3. Poor Diet
When you’re feeling stressed, suddenly that giant fudge brownie sounds even better than it did before, right? Stress may lead to more cravings of high calorie, salty, sweet or high-fat foods. After all, good-tasting foods are bound to ease the stress for a little while, right? While that may seem to be the case, a poor diet can hurt your heart – especially if unhealthy diet changes turn into habit.
4. Blood Pressure Spikes
When you’re stressed out, your body releases a surge of stress hormones. These hormones have been seen to temporarily raise blood pressure, causing your heart to beat faster and narrow your blood vessels. Plus, other activities linked to stress, like unhealthy eating and lack of exercise, can contribute to raising blood pressure levels.
5. Alcohol Consumption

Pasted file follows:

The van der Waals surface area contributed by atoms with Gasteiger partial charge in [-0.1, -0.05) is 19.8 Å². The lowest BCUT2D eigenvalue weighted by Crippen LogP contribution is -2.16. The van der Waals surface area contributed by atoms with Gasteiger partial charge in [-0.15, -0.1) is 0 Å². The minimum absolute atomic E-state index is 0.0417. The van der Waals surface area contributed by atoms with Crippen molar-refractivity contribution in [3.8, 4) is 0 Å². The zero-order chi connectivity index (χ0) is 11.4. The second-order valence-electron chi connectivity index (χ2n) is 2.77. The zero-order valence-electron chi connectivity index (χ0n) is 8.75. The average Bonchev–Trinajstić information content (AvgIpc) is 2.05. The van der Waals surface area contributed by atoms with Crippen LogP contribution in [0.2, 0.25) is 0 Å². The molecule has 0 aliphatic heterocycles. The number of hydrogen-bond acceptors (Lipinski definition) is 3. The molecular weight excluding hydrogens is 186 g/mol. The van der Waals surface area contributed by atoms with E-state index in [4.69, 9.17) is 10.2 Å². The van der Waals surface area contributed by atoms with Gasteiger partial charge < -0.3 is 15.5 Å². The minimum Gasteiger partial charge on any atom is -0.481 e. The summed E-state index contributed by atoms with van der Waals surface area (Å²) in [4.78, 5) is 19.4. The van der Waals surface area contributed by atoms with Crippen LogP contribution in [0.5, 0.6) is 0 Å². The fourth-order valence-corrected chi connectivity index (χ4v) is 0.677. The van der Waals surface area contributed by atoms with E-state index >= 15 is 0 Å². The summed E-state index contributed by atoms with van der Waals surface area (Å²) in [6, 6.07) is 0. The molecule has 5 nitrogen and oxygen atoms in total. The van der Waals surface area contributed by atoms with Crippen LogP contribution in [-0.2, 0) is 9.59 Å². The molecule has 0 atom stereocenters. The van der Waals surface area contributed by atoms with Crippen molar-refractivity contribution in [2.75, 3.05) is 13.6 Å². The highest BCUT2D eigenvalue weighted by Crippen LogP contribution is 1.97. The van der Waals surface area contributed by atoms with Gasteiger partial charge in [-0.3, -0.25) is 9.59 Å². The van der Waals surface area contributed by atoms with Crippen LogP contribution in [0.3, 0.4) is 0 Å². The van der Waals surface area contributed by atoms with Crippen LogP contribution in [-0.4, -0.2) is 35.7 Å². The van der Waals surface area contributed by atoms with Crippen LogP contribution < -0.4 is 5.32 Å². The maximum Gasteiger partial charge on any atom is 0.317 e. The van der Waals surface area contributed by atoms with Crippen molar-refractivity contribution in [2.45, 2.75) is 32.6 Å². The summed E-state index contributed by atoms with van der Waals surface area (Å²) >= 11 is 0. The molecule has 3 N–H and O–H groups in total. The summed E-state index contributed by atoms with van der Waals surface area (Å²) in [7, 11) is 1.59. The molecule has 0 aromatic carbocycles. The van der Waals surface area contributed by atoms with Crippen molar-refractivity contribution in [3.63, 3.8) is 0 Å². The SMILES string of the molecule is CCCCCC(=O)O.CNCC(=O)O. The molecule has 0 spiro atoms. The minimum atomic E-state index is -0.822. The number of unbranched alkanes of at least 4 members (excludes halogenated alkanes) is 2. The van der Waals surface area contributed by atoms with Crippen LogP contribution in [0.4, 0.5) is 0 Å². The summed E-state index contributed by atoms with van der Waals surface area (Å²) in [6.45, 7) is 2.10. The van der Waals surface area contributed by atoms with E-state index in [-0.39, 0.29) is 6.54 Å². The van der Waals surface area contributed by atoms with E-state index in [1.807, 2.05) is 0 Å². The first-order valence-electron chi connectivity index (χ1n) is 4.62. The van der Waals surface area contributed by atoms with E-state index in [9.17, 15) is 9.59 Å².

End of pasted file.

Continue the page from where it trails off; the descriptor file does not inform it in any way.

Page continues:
The effects of a glass or two of alcohol can be relaxing, so it’s easy to turn to drinking when you’re stressed to the max. Too much alcohol, however, can raise your triglyceride levels in the blood and lead to high blood pressure, heart failure, increased calorie intake and obesity – all enemies of heart health.
6. Sleep Deprivation
Lack of quality sleep often goes hand-in-hand with stress. However, not getting good shut-eye can hurt your heart. Studies have shown that people who are unable to complete normal sleep cycles are at an increased risk for high blood pressure and heart disease.
Stress can have a direct impact on your heart health. While the feeling of stress may not be the same as heartbreak, the symptoms are similar and they can hurt your heart over time. Don’t let stress break your heart. Relax and take proactive steps to keep your heart strong.
Find ways to de-stress, and see how preventive health screenings from Life Line Screening can provide you with the peace of mind you deserve.